Note: Size related to seat capacity, two class configuration.
Source: adapted from IEA/OECD (2009) Transport, Energy and CO2:
Moving toward sustainability. Paris: International Energy
Trends in Fuel Efficiency, Selected Passenger Jet Planes
Fuel efficiency is an important component of aircraft
operations, so the evolution of jet planes goes on par with the
evolution of their fuel efficiency (here measured in mega joules
per passenger-km). Several factors contributed to the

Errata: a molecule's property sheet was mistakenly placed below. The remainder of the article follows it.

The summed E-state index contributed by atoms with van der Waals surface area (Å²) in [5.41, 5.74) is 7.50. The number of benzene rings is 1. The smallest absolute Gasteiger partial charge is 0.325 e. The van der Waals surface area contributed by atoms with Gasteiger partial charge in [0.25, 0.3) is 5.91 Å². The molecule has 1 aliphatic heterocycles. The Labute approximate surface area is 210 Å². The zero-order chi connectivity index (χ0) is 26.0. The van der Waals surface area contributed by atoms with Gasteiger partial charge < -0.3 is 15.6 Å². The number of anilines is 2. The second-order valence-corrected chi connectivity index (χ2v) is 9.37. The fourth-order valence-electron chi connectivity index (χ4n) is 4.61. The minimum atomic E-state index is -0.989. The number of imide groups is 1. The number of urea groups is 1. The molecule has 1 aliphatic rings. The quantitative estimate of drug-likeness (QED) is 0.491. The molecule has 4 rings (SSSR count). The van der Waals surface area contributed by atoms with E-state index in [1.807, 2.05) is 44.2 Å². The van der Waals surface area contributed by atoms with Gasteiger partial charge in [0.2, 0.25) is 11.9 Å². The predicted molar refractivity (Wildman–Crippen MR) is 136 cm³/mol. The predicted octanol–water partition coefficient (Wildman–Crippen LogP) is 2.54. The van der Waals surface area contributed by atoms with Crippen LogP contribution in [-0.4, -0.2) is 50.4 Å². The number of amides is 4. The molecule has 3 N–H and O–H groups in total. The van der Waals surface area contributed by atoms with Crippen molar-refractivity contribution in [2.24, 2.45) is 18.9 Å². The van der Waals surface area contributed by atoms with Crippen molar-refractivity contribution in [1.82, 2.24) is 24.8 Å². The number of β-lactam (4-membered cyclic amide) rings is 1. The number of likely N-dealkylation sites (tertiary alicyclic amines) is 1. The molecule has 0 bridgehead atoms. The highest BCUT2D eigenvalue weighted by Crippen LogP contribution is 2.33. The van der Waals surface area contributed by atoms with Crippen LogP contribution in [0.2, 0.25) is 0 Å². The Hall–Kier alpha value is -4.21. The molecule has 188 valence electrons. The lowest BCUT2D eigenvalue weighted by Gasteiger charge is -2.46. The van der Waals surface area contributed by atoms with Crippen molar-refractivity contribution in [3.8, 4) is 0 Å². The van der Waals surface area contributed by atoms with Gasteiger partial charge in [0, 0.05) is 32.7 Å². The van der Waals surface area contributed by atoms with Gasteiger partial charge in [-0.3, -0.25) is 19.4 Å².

improvements in energy efficiency of aircraft in recent decades:
An important landmark was achieved in the early 1970s with
the introduction of second generation jet planes (B747 and DC10)
that included engine efficiency improvements as well as the
economies of scale benefits of high capacities, in the range of
300 to 400 passengers. Structural efficiency improvements, such
as weight reduction, made limited contribution to improved energy efficiency. Rising energy prices have several impacts on airline companies. One
involves switching to more fuel efficient aircrafts and retiring
those that are less.
- Improvements in engine fuel per unit of thrust: About 70%.
- Aerodynamic improvements: About 25%.
- Other factors such as economies of scale of larger aircraft: